Award Date

12-1-2012

Degree Type

Thesis

Degree Name

Master of Science (MS)

Department

Biological Science

First Committee Member

Edward Herschaft

Second Committee Member

James Mah

Third Committee Member

Clifford Seran

Fourth Committee Member

Jennifer Thompson

Number of Pages

107

Abstract

Introduction:Estimation of facial soft tissue appearance from human skeletal remains is often necessary in forensic identification. This process has been referred to as facial reconstruction or facial approximation and is a branch of forensic facial anthropology. Original methods for facial approximation originated in nineteenth century Europe and consisted of artists shaping clay over skull models using average soft tissue depths measured in cadavers. The last two decades have introduced numerous computerized techniques that have digitized this process while attempting to accurately and objectively define the relationship between a skull and its overlying soft tissue. This pilot study describes a method of facial approximation that combines cephalometric techniques for characterization of the craniofacial complex commonly used in the field of orthodontics with a database of cone-beam computed tomography (CBCT) skull images. Facial likenesses for an unknown skull are automatically located within the database by comparing cephalometric values recorded on the unknown skull with those within the database. A recently proposed method of sex determination based on the anatomy of the mastoid process, glabellar process, and frontal sinus area is also applied to the sample used in this study.

Methods:A database consisting of one-hundred (100) cone-beam computed tomography (CBCT) skull images of Hispanic female patients of the University of Las Vegas, Nevada School of Dental Medicine Orthodontic Department [age range 8 to 23 years (mean 13.5 years)] was constructed. A cephalometric analysis consisting of twelve (12) landmarks and nineteen (19) skull measurements [sixteen (16) angular and three (3) proportional] was defined and applied to all database entries. Facial approximations were created for three skulls by sequentially removing three (3) random entries from the database and treating these as unknown (leave-one-out cross validation). A weighted least-sum-of-squares (WLSS) regression algorithm was applied to measure the cephalometric similarity between each entry in the database and the unknown skull data to find the three (3) most cephalometrically similar skulls in the database (three closest matches). Accuracy was assessed through expert face pool resemblance ranking. Soft tissue profiles associated with the three best matches were grouped with three random database entries to create a face pool array of size six (6) for each unknown. Fourteen (14) post-doctoral orthodontic graduate students were utilized as expert face pool evaluators. Sex determination accuracy was then assessed by comparing the values of eight (8) cephalometric measurements taken on this sample to those already described and proven efficacious on other samples in the literature.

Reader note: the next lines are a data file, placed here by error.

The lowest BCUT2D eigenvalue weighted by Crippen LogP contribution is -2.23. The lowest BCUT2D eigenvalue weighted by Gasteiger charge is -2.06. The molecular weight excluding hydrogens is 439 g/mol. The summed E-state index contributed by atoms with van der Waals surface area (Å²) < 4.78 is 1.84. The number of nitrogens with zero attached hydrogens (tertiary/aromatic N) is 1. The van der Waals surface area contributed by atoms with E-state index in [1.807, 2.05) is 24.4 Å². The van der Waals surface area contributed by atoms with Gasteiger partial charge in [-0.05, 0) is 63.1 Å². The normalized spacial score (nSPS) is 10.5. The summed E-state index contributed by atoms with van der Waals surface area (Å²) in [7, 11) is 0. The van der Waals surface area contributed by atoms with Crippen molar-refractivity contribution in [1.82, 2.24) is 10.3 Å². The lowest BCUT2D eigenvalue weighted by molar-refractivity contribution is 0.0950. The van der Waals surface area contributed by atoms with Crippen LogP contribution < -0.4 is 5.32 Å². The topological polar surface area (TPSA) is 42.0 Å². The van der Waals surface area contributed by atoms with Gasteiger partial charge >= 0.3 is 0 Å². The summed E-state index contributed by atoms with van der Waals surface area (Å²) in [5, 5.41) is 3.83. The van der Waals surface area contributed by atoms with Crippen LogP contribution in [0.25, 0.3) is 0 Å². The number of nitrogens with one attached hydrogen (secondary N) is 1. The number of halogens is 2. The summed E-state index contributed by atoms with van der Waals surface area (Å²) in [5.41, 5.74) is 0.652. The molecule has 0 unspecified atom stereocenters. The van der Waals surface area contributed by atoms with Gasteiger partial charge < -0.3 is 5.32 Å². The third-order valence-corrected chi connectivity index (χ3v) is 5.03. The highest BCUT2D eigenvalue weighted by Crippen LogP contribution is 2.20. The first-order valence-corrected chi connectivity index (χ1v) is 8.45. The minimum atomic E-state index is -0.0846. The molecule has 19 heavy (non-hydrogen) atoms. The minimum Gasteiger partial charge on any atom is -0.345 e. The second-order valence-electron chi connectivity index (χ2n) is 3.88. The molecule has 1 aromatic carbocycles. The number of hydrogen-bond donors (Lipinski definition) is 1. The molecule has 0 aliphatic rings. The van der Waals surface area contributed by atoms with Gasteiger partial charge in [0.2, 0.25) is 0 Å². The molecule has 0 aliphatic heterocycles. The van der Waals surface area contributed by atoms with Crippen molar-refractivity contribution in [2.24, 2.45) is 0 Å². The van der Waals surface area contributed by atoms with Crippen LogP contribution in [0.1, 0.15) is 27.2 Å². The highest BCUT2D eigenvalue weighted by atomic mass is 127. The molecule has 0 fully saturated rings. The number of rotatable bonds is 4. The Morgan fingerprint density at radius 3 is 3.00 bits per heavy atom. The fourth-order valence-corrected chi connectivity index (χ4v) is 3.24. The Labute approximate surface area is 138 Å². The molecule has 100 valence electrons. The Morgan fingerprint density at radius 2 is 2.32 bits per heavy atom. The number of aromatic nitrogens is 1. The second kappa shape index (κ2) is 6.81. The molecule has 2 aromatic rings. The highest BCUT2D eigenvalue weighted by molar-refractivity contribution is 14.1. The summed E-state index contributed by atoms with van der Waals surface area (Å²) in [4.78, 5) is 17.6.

Results:Intraexaminer reliability was acceptable for all cephalometric measurements. Expert face pool resemblance rankings results implied that the described process was able to select database entries that approximated the unknown face better than random database entries. In Face Pools One, Two, and Three the three highest ranked faces contained two, two, and three algorithm-selected faces, respectively. Sex determination data recorded on this sample was comparable to data described in the literature.

Conclusions:Contemporary methods of facial approximation have shown that estimation of soft tissues from skeletal data can be achieved by employing computationally and graphically complex techniques. It now also seems plausible to rapidly estimate the general shape of an unidentified skull's facial profile by comparison of the unknown skull's cephalometric data to those in a database of orthodontic patients. Further research involving the described method is warranted.

Keywords

Cephalometry; Facial approximation; Facial reconstruction (Anthropology); Forensic anthropology; Forensics; Identification; Orthodontics

Disciplines

Anatomy | Anthropology | Criminology and Criminal Justice

Language

English


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